Wound contamination is usually classified according to the US National Research Council Group including clean, clean-contaminated, contaminated, and dirty/infected. It is well-known that contamination and subsequent infection are an important cause of wound dehiscence and reherniation which impair wound healing dynamics.
A recurrent hernia is considered a risk factor for a new recurrence.
Patient status is an important factor. Conditions such as abnormal collagen type I/type III ratio and genetic connective tissue disorders are associated with an increased risk of herniation. Older age, male gender, chronic pulmonary disease, coughing, ascites, jaundice, anemia, emergency surgery, wound infection, obesity, steroid use, hypoalbuminemia, hypertension, perioperative shock are also important risk factors.

The reported incidence of incisional hernia is about 2 to 11% after all laparotomies.
The ideal repair for an abdominal incisional hernia is to restore the anatomical and physiological integrity of the abdominal wall by reconstructing the midline. However, 30 to 50% of defects larger than 6cm recur after primary closure.
The insertion of a synthetic mesh helps to decrease or relieve tension on the suture line and can reduce the incidence of recurrence to 10% or less.
But foreign prosthetic materials have been associated with a high risk of complications such as protrusion, extrusion, infection, and intestinal fistulization.
Laparoscopic repair has provided further improvements with lower infection rates, shorter hospital stay, and a reduction in recurrence with rates of 4 to 16% in recent studies.
In this topic addressing complex laparoscopic cases, we show different scenarios including recurrent infected incisional hernia, fistulization, multi-recurrent incisional hernia, migration, and conversion.
Vidéo chirurgicale
Il y a 1 an
12699 vues
4 J'aime
0 commentaire
03:00
Complex cases in laparoscopic recurrent and incisional hernia repair: multi-recurrence, infections, fistulas, difficult abdomen
The term ‘‘complex (abdominal wall) hernia’’ is often used by general surgeons and other specialists working in the abdomen to describe abdominal wall hernias which are technically challenging and time-consuming.

Four categories were created to classify and discuss the criteria, which were proposed to be included in the definition of ‘‘complex abdominal wall hernia’’: defect size and location, patient history and risk factors, contamination and soft tissue condition, and clinical scenario.
Defect size is an important variable; increased size is a risk factor for 30-day readmission rate and recurrence.
Wound contamination is usually classified according to the US National Research Council Group including clean, clean-contaminated, contaminated, and dirty/infected. It is well-known that contamination and subsequent infection are an important cause of wound dehiscence and reherniation which impair wound healing dynamics.
A recurrent hernia is considered a risk factor for a new recurrence.
Patient status is an important factor. Conditions such as abnormal collagen type I/type III ratio and genetic connective tissue disorders are associated with an increased risk of herniation. Older age, male gender, chronic pulmonary disease, coughing, ascites, jaundice, anemia, emergency surgery, wound infection, obesity, steroid use, hypoalbuminemia, hypertension, perioperative shock are also important risk factors.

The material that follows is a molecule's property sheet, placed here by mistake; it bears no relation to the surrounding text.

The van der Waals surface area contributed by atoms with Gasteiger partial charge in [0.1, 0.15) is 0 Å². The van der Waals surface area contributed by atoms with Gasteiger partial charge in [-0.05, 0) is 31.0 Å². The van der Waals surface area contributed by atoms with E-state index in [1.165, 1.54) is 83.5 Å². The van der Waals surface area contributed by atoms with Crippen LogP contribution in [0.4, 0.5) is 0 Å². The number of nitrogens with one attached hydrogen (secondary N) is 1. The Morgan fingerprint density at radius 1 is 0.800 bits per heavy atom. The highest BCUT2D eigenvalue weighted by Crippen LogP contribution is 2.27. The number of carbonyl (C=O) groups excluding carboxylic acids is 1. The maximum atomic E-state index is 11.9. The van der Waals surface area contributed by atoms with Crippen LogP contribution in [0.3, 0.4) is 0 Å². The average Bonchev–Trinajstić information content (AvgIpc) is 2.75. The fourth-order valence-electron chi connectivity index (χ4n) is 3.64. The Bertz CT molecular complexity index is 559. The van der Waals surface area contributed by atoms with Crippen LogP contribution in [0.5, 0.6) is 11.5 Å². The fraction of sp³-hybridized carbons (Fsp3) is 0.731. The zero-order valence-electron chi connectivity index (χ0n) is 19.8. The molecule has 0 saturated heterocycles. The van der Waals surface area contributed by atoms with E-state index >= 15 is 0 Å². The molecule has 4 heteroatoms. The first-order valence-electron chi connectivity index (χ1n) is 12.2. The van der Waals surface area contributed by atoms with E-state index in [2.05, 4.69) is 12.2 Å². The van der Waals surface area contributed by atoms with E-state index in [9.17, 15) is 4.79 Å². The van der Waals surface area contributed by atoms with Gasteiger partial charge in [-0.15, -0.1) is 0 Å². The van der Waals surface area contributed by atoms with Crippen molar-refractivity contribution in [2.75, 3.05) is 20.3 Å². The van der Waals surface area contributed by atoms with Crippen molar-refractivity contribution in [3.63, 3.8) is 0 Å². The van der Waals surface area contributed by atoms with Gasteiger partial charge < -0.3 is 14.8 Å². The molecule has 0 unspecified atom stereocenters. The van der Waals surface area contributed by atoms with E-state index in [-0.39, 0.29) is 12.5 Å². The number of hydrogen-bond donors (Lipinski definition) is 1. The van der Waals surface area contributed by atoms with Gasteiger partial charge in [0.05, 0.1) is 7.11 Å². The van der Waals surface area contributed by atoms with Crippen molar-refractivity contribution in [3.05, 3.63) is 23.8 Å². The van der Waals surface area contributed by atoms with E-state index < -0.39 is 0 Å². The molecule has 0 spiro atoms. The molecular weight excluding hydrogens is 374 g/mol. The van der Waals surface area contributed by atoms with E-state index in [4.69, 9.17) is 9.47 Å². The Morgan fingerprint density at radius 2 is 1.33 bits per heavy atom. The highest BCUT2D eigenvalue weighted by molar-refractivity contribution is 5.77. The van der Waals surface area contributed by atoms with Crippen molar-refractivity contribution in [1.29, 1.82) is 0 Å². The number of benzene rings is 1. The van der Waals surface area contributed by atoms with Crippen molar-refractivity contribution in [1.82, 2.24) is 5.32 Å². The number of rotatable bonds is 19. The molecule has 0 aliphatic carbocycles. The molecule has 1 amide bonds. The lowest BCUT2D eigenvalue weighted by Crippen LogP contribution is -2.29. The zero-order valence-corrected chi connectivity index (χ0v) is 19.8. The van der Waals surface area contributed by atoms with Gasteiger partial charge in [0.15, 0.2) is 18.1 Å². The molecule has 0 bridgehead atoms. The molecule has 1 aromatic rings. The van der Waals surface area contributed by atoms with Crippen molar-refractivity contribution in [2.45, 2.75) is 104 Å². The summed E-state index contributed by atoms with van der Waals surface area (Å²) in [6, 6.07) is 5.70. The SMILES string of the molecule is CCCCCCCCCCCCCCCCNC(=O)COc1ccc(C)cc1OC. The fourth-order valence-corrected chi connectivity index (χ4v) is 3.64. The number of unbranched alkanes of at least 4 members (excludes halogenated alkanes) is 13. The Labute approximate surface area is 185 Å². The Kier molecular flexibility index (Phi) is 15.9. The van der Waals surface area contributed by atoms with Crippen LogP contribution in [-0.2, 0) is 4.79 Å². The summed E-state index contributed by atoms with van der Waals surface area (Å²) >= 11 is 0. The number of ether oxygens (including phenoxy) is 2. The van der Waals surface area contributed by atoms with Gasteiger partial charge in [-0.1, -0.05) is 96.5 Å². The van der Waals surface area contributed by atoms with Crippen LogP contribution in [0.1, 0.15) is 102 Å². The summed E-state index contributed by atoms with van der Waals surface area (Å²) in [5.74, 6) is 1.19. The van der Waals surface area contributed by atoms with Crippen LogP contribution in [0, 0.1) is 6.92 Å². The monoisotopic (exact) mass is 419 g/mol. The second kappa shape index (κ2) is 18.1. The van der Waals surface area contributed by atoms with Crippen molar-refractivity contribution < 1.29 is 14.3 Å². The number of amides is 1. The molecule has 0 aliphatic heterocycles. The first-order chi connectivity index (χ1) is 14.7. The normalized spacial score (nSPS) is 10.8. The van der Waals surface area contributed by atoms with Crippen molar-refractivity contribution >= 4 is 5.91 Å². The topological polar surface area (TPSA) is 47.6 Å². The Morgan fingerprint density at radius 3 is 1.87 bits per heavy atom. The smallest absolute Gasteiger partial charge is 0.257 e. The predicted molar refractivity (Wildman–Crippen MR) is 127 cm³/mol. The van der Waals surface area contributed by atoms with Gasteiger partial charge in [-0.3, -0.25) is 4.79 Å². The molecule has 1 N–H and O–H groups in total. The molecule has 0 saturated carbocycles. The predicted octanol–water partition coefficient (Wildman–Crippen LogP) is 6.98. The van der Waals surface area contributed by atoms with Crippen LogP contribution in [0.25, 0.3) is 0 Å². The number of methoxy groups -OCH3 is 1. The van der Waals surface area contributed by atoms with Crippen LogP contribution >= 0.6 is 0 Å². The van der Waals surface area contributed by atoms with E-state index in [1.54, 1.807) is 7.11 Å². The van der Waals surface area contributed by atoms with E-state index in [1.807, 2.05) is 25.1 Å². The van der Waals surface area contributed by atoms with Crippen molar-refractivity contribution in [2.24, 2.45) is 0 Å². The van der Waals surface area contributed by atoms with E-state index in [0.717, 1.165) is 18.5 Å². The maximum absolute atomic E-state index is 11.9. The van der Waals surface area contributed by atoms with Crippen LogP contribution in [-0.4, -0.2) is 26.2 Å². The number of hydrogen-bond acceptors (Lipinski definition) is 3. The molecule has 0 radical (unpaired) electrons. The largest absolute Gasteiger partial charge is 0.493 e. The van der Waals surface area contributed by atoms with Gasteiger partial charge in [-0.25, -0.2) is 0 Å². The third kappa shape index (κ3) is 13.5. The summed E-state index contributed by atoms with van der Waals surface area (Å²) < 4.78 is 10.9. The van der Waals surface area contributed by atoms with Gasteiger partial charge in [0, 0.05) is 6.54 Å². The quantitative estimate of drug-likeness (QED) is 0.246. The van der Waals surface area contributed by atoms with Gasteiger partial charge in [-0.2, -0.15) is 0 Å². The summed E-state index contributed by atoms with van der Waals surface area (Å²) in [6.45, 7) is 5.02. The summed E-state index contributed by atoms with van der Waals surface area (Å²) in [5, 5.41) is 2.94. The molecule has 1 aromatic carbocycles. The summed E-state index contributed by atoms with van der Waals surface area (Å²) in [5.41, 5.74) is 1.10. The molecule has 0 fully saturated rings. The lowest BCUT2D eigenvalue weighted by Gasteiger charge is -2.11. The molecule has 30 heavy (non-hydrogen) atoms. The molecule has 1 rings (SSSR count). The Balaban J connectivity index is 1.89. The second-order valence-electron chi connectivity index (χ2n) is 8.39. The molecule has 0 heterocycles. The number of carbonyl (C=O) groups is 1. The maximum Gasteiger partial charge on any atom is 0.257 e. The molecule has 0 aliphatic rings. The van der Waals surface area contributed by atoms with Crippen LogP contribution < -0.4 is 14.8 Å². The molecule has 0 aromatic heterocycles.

The reported incidence of incisional hernia is about 2 to 11% after all laparotomies.
The ideal repair for an abdominal incisional hernia is to restore the anatomical and physiological integrity of the abdominal wall by reconstructing the midline. However, 30 to 50% of defects larger than 6cm recur after primary closure.
The insertion of a synthetic mesh helps to decrease or relieve tension on the suture line and can reduce the incidence of recurrence to 10% or less.
But foreign prosthetic materials have been associated with a high risk of complications such as protrusion, extrusion, infection, and intestinal fistulization.
Laparoscopic repair has provided further improvements with lower infection rates, shorter hospital stay, and a reduction in recurrence with rates of 4 to 16% in recent studies.
In this topic addressing complex laparoscopic cases, we show different scenarios including recurrent infected incisional hernia, fistulization, multi-recurrent incisional hernia, migration, and conversion.
Recurrent and incisional hernia repair: complex cases
The term ‘‘complex (abdominal wall) hernia’’ is often used by general surgeons and other specialists working in the abdomen to describe abdominal wall hernias which are technically challenging and time-consuming.

Four categories were created to classify and discuss the criteria, which were proposed to be included in the definition of ‘‘complex abdominal wall hernia’’: defect size and location, patient history and risk factors, contamination and soft tissue condition, and clinical scenario.
Defect size is an important variable; increased size is a risk factor for 30-day readmission rate and recurrence.
Wound contamination is usually classified according to the US National Research Council Group including clean, clean-contaminated, contaminated, and dirty/infected. It is well-known that contamination and subsequent infection are an important cause of wound dehiscence and reherniation which impair wound healing dynamics.
A recurrent hernia is considered a risk factor for a new recurrence.
Patient status is an important factor. Conditions such as abnormal collagen type I/type III ratio and genetic connective tissue disorders are associated with an increased risk of herniation. Older age, male gender, chronic pulmonary disease, coughing, ascites, jaundice, anemia, emergency surgery, wound infection, obesity, steroid use, hypoalbuminemia, hypertension, perioperative shock are also important risk factors.